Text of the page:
Frank May, the lawyer who’s a reluctant detective, takes on the mystery of a house full of characters and and secrets. Frank’s law office is in San Mateo, California, his practice often dealing with wills and estates. Dead clients are an essential part of an estates practice, but these are, for almost everybody, quite natural [...]
Raskin’s acclaimed study of classic Jewish jokes is Digitally Remastered™ in a new, expanded Second Edition
The first book on Jewish humor in which individual jokes are singled out for comprehensive study, Life is Like a Glass of Tea devotes a chapter to each of eight major jokes, tracing its history and variants—and looking closely at the ways in which the comic behavior enacted in the punchline can be [...]
The Legal Protection of Foreign Investments Against Political Risk examines how political risks associated with foreign direct investment in the energy sector are managed or mitigated, and suggests new ways to deal with the possibility of such risk. It applies its analysis–using case studies and international law, and examining actual contracts–to the specific context of [...]
Susan Neiman went to learn more about morality and reason, which she did, but she also came to terms with being Jewish in a city that did not always welcome her, as if her presence was a guilty reminder. (Or they did not know she was Jewish and said some amazing stuff.) This memoir–through the [...]
Eliezer Segal explores Jewish history and legends in his witty new collection of essays Chronicles and Commentaries
The controversial history of sermons, the physics and philosophy of rainbows, lions in the synagogue, hares in the Greek Bible, the gold standard, God in human disguise—these are but a few of the many topics that are introduced in this lively miscellany of glimpses into exotic frontiers of Jewish literature, history, and tradition. In the [...]
Wester’s book Land Divided By Law explores environmental history of Yakama Indians in Pacific Northwest
Wester’s environmental history of Yakama and Euro-American cultural interactions during the 19th and early 20th century explores the role of law in both curtailing and promoting rights to subsistence resources within a market economy. Her study, using original source files, case histories, and contemporary writings, particularly describes how the struggle [...]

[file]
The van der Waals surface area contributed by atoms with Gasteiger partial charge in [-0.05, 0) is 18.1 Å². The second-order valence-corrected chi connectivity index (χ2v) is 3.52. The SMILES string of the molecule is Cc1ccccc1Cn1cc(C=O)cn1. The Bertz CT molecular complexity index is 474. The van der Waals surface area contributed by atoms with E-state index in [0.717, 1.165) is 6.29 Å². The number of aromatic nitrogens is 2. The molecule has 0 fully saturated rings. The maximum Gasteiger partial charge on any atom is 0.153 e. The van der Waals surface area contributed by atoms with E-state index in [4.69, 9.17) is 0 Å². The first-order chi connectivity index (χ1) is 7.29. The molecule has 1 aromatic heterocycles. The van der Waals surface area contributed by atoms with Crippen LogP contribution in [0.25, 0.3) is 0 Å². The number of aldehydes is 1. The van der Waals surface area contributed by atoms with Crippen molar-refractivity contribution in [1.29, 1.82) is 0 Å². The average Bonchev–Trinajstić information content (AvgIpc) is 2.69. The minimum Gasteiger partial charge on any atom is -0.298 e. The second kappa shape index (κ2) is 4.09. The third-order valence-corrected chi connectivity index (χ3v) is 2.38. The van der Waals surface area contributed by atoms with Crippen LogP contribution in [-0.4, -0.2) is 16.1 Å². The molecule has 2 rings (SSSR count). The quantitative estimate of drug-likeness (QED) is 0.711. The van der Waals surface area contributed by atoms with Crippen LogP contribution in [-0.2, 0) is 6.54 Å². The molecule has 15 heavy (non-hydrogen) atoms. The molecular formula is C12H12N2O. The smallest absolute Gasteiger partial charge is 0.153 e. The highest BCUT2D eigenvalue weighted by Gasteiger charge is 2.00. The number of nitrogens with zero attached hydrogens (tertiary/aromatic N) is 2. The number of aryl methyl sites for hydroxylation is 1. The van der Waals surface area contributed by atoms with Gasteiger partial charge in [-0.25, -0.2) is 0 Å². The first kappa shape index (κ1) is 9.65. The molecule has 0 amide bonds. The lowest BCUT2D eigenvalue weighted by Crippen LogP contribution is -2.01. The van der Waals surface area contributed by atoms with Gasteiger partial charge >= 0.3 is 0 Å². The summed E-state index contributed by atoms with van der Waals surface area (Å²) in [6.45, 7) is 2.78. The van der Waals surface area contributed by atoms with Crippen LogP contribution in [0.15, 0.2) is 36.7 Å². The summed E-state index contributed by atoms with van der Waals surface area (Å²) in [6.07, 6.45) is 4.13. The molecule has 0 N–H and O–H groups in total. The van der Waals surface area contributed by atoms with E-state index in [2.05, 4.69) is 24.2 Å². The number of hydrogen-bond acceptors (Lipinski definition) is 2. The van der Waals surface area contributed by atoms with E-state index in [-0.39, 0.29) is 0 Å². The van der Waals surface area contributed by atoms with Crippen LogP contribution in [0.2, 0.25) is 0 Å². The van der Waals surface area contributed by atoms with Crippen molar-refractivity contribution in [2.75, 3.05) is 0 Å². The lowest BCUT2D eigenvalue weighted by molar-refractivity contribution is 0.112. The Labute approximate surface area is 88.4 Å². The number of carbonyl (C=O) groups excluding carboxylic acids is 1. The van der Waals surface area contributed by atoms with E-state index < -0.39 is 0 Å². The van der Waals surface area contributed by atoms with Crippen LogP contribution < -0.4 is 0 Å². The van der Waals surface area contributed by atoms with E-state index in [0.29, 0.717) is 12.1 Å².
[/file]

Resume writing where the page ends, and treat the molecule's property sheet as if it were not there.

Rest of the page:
This collection of articles and essays by Herbert Kritzer draws on his extensive research related to lawyers and legal practice conducted over the last 35 years. That research has applied existing theoretical frameworks and developed innovative ways of thinking about how to understand what it is that lawyers do. The chapters reflect the wide range [...]
Llewellyn’s classic The Common Law Tradition is Digitally Remastered™ and available in paperback and ebooks
Karl Llewellyn, a legal realist whose views on jurisprudence were influential and sometimes controversial, was also one of the leading teachers of fundamental legal thought. He took seriously the functions of courts, the use of precedent, and the power of rules. In this important book, he laid bare these jurisprudential tools, in support of appellate [...]
Supporters of the 21st-century Tea Party movement claim the Boston Tea Party of 1773 as their inspiration, while scholars dismiss the connection. Neither camp pays much attention to the intervening years, and both overlook one of the great populist movements in American history. As David M. Gold demonstrates, 19th-century Americans who were fed up with [...]
The football game is tied. It’s in sudden death overtime. And that’s when three Islamic extremists trigger an explosion that kills over 100 innocent spectators. The men who did it are promptly caught and charged with capital murder, but everyone knows that there are more guilty people behind the act. There are banks, or foundations, [...]
Robert Sauté recounts history and institutions of U.S. public interest law in new book For the Poor and Disenfranchised
Robert Sauté’s study explores over a century of public interest representations, pro bono legal work, and litigation groups such as the ACLU and NAACP’s Inc. Fund from a social science perspective of history and institutional analysis.
For the Poor and Disenfranchised is a sociological account of the public interest bar in the United States. It traces [...]
Llewellyn’s Classic Guide to Law Study and 1L Advice, The Bramble Bush: features Introduction and notes by Stewart Macaulay
Written over 80 years ago, but highly relevant still, THE BRAMBLE BUSH is frequently and strongly recommended for students considering law school, just before starting, or early in the first semester. It began as introductory lectures by legal legend Karl Llewellyn to 1Ls at Columbia. It still speaks to law, legal reasoning, class prep, and exam skills–a classic for each new generation.
In new paperback, hardcover, Kindle, Apple & Nook. Introduced and annotated.
A compelling new study of conflicts in Genoa during the 12th century. This book takes on the established orthodoxy about the extent, nature and effects of family conflicts and other civil disputes in medieval Genoa. As Emanuele Ferragina writes in the Foreword, Inguscio “brings history and its complexity back in, and he does so in [...]